Muscular Dystrophy in Golden Retriever Dogs. Lesion's Morphologic Characterization
L.G. Miyazato; J.R.E. Moraes; I.A.S. Melo; F.R. Bozzo; F.R. Moraes
College of Agricultural and Veterinarian Sciences, São Paulo State University, Brazil

Muscular dystrophies are hereditary myopathies characterized by weakness and progressive muscular degeneration and consequently substitution for conjunctive and adipose tissue that can be appraised morphologically. The muscular dystrophy affects Golden retriever more often. It represents the most similar to the human disease in its clinical form--the reason why it was used as experimental model. Disease positive animals (n=6) from a Brazilian colony were used in this experiment. Death animals were submitted to necropsy. The elect muscles were immediately removed, collected in duplicate and microscopically appraised by histoquemistry and morphologic criteria. To accomplish the histopathological analyses, tissues fragments were processed by usual histopathologic criteria. The frozen fragments in liquid nitrogen were cut to 6 micrometers of thickness in the criostaty to 20 degrees Celsius under zero and put in slides in other to be stained by means of adenosine triphosphatase (ATPase) reaction with acid and alkaline pre-incubation and non-specific esterase reaction. Dystrophic animals presented clinical signs such as weakness and muscular atrophy and serum creatine quinase (CK) high levels. Histopathological alterations were identified in every muscle for eosin haematoxylin (HE) and modified Gomori trichrome (GT) staining. Variations in fiber diameter, necrosis, fibrosis, inflammation and regeneration were diagnosed in every muscle in different degrees of intensity. Hyalinization and mineralization were also observed in most of the examined muscles. The qualitative analysis of the degree of existent lesion is in agreement with the extension of miofibers damages indicated variable degrees in the different ages. The degree of attack of the muscles seems to show a positive correlation with animal age. Seemingly, it seems that there is no preferential involvement of the affected muscles.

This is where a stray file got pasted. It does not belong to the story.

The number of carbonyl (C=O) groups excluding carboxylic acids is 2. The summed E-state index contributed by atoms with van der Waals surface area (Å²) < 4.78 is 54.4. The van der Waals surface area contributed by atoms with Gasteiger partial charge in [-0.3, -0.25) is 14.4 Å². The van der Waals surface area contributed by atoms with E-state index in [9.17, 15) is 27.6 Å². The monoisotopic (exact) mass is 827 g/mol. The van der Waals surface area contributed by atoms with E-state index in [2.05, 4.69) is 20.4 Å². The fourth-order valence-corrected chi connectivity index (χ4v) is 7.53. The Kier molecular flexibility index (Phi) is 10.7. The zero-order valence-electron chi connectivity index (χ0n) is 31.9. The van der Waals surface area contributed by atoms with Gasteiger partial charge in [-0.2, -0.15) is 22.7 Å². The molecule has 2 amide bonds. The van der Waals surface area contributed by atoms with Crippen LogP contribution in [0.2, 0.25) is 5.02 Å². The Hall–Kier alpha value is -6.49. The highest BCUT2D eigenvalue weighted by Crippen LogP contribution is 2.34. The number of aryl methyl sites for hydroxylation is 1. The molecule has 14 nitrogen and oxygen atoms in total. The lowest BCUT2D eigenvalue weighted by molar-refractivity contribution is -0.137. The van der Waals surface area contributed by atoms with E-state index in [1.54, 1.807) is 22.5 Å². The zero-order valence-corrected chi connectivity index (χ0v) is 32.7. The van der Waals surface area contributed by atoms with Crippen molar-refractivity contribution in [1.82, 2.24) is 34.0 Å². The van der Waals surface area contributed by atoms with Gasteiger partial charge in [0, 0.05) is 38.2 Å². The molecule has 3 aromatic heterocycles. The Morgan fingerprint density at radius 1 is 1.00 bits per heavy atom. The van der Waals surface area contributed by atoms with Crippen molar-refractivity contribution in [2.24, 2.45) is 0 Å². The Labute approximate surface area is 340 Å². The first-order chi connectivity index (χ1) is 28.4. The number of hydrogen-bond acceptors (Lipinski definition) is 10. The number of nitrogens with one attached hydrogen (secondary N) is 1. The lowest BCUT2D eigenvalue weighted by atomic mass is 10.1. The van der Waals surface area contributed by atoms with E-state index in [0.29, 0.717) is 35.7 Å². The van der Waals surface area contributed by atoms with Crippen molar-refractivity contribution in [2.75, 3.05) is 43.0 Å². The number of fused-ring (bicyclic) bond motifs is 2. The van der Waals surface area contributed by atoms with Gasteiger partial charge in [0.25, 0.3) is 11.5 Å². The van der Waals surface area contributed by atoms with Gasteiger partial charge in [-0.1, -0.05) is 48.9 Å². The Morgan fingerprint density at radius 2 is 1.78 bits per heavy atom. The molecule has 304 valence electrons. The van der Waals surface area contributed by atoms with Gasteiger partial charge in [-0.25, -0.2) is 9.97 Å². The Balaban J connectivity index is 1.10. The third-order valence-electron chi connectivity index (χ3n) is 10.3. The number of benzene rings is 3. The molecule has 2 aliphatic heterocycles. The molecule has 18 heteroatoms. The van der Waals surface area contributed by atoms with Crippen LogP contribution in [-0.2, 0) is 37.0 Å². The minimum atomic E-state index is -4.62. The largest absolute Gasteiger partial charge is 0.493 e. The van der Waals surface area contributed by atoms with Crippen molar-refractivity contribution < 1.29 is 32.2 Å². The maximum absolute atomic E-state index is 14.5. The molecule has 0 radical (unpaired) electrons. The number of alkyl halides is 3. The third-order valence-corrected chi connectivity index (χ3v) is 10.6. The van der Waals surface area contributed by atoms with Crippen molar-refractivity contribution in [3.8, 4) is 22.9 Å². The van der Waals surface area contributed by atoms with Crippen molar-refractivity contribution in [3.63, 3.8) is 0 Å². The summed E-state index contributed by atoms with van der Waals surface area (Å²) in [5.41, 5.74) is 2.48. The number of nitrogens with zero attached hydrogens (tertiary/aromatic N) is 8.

Supported by Fundação de Amparo à Pesquisa do Estado de São Paulo-FAPESP, Brazil.


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J.R.E. Moraes
São Paulo State University, Brazil

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